Archive for the ‘Hard Rock Café’ Tag
This was to be my third time seeing Amy Macdonald. In fact, it was only in April when I last saw her, but last night’s gig was something different. The intimacy of The Hard Rock Café won the whole crowd over; There couldn’t have been more than one hundred people in the bar area.
Unlike at the Joshua Radin gig, I’d sensibly starved myself since my small lunch to make the most of the free food. Burgers, goujons and brownies were consumed throughout the evening immediately increasing the enjoyment of the evening!
To support Amy, the Icelandic artist Lára took to the tiny stage and performed six songs. Her mis-matched fashion sense defined her with multicoloured leggings and a lace necklace emphasising her look. Her first two songs didn’t overwhelm me with their lack of lyrics and reliance on ‘doo-da’ and ‘la’ to accompany the music. The set came into its own in the penultimate song Honey You’re Gay. With such a direct name, the chorus featured lines such as “You don’t have to kiss my lips/You don’t have to touch my tits” adding to the humour from the title. I’m not expecting her music to be storming the charts any time soon but her voice is good enough when it is matched with the more lyrical numbers.
Amy’s set list for the evening was half the length of her Shepherd’s Bush gig which still pleased me as I wasn’t expecting too much from a free Q The Music Club gig. As her and her four male band members opened with An Ordinary Life I remembered the quality of live performances Amy likes to deliver. Strong vocals and guitar playing on her part combine to create a real stage presence. From her first song she went straight into Love Love before she first spoke to the crowd.
She told us that this was her third gig at the Hard Rock; this somewhat surprised me as she stood there in front of merchandise from notably more famous acts such as The Beatles, Queen and The Who. Her previous appearance had seen her smashing a guitar outside and she joked that this was not something she hoped would be repeated this evening. Maybe she is more Rock’n’Roll than I first thought…
The next song was introduced to us as being her next single with a video that had been filmed only the day before. Unlike previous videos, Amy told us that they’d gone all out and used around fifteen actors and actresses so I am anticipating what the outcome will be. This particularly excites me as the song in question happens to be my favourite from A Curious Thing and is called This Pretty Face.
Her biggest hit, Mr Rock And Roll, suited the venue perfectly and had the crowd singing along. And she then shushed the crowd with the Glaswegian slang “Wheesht” before her quieter song Troubled Soul. Her Springsteen cover Born To Run went down really well in this particular venue with everyone joining as she sang the lyrics of the title.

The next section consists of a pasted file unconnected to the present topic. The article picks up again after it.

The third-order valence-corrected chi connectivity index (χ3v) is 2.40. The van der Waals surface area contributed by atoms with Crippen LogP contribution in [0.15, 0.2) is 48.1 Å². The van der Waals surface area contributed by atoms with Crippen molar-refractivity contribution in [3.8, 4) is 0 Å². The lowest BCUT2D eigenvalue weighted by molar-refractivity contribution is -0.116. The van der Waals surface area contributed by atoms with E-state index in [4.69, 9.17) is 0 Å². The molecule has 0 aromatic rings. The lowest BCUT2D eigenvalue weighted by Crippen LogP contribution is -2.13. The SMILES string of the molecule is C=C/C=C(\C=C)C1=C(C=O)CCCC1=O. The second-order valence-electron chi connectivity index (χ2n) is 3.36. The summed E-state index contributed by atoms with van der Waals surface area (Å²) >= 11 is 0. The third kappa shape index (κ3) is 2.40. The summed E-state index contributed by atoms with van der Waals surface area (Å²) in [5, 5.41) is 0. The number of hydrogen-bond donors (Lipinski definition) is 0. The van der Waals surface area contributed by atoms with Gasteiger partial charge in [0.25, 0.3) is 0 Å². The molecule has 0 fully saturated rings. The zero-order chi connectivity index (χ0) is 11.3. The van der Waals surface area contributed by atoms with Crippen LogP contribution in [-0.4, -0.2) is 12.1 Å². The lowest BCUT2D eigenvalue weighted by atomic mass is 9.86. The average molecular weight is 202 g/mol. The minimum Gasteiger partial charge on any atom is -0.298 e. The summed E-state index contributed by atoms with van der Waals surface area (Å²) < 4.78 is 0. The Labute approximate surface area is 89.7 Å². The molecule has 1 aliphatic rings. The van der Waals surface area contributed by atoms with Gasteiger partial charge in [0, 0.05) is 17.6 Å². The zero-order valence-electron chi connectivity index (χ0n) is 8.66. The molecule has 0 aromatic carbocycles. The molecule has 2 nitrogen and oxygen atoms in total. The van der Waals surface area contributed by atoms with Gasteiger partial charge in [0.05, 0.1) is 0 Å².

Continuing with her two singles from her new album, Don’t Tell Me That It’s Over and Spark, Amy never once disappointed. Sure, I’d have loved to see an acoustic song thrown in, but her and her band delivered track after track.
Before No Roots, Amy told a similar story to the one she told at Shepherd’s Bush about how this album was named. Laughing at her Mum’s suggestions that had generally been thought up whilst watching Coronation Street, Amy eventually opted for the lyric from this song. I for one find it preferable to listening to an album called Ken Barlow!
Amy then told us that she would normally go away and wait for cheers before coming on and doing an encore, but in such a small venue we would be able to see everything and it would be a ‘bit shit’. So we clapped for her as she stood on stage breaking into This Is The Life. The title track of her debut, it’s a great to song to end on with the crowd lending their vocal skills in the chorus.
A great evening was had by all, particularly some of the people behind me who had certainly made the most of the free drinks. My friend and I hung around for a good hour after the show hoping that Amy would appear. Alas she did not. However nothing was going to put a downer on the evening and we left delighted at the performance we had seen.
Q The Music Club
The Hard Rock Café
June 9th 2010
When I found out about Joshua Radin playing an intimate Absolute Radio gig at the Hard Rock Café, I knew I had to go. An intimate venue, I’d previously read a review of a John Mayer gig there which I genuinely would have given my life to go and see. But how to get a ticket when they weren’t for sale and I was a month to young to enter the competitions to win them? Fortunately, I asked a very similar question to this on Twitter and a helpful guy pointed me in the right direction and before I knew it I was on the Guestlist.